Whatis.com gives the best definition of the “gig economy” when they say it’s “an environment in which temporary positions are common and organizations contract with independent workers for short-term engagements.” And, as the definition continues, a study by Intuit predicts that by 2020, 40-percent of American workers will be independent contractors.
This shift is taking place due to a number of factors including:
• So many jobs going to the mobile service economy
• Technology allowing people to work from anywhere
• Businesses cutting costs with contractors by using them “on-demand” without paying for office space, benefits, or other employee expenses.
The result is a lot of workers engaging in more short-term jobs, which require either more frequent background checks or a way to pre-check themselves for a current, valid authentication of their past.
What does that mean for background check companies? Just ask Checkr, a mobile background check service, who claims $120M in revenue last year after only two years in business with a valuation heading North of $1B.
How many traditional background check companies in business for over 20 years can make that claim? Checkr embraces and thrives on the gig economy with clients like Uber, Grubhub, Postmates, and Instacart.
In my worldview, if you can’t beat them, join them. There is a lot of revenue left on the table for background check companies who don’t embrace the gig economy and this huge transformation of the workforce.
So, how you can a background check company capitalize on current technology and automation to deliver value to the gig economy to increase customer acquisition and improve revenue?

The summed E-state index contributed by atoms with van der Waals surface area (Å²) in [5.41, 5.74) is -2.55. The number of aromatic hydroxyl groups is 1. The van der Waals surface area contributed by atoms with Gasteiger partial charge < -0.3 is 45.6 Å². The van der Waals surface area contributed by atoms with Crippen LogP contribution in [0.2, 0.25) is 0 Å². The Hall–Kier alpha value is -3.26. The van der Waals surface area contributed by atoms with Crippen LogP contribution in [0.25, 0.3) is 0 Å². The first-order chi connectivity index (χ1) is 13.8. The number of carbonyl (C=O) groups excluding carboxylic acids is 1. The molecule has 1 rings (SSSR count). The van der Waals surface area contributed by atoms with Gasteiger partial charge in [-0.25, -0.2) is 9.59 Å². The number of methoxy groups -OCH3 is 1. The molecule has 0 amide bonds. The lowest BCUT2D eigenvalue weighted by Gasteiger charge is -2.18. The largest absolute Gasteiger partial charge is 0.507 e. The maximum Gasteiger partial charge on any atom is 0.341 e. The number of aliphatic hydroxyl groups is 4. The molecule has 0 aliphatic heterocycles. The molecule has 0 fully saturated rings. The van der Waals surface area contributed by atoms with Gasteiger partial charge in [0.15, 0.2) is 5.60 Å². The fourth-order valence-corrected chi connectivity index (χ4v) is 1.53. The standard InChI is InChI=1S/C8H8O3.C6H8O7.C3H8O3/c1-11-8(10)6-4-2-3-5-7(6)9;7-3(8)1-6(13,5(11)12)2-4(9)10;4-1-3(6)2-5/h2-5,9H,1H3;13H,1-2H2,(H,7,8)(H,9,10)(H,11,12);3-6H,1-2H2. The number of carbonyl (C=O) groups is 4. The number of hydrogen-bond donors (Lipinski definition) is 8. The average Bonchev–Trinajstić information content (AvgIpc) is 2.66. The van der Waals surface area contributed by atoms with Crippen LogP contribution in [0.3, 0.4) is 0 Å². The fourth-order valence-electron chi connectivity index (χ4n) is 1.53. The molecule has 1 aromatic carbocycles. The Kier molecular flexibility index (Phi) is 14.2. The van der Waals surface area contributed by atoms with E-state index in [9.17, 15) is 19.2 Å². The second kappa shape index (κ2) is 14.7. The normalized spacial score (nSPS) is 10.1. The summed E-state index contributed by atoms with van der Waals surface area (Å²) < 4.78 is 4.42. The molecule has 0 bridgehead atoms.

1. Make the overall mobile experience better. Don’t underestimate the power of having a nice, well-designed, mobile responsive site that allows the candidate to easily navigate through the process.
2. Ask less of applicants ... not more. It’s proven the longer the process, the greater the drop-off rate. You need to have your UX team focus on only the most relevant and required information. This means you most likely will need to rethink on a business level what is essential and what is not. I know there are compliance, regulation, and auditing concerns, but you need to challenge those to make sure you are making it as easy as possible on the candidate and not just including the question because “everyone else does.”
3. Actually make it mobile. It is critical to make the application and background check process responsive so it fits on all screens. That way, the candidate doesn’t need to download an app just to engage with you, but it does look and feel like a mobile app. If done correctly, there should be no need to go to a desktop, which would take away from the immediacy of the process.
4. Leverage social media. Especially in the gig economy, attracting talent through social media platforms like Facebook and Linkedin is crucial. A lot of the gig economy is made up of millennials, which means HR can find them passively through social media. Take advantage of combining your processes with HR’s social media mobile recruiting strategy, such as including single sign-on with Linkedin. That way you can grab important information like education, present and past employment.
5. Support it with metrics. Give HR the data that shows the effectiveness of mobile background checks. You should have key analytics such as the number of applicants completing the process, speed to completion, and candidate satisfaction. These metrics will support more strategic spending on mobile in the future, benefiting your business.
The gig economy is not only here to stay, it’s growing at a rapid rate. Background check companies must adapt their business models to focus more on this monumental shift and how businesses are hiring and delivering the technology and services to take advantage of these changes.
Creating a better user experience on mobile, general usability improvements, and making it easier for applicants to apply on-the-go while allowing HR to initiate, manage, and analyze the process will go a long way in capturing new revenue and not leaving it on the table for up-and-coming background check companies who are seizing the opportunity with great balance sheets to show for it.
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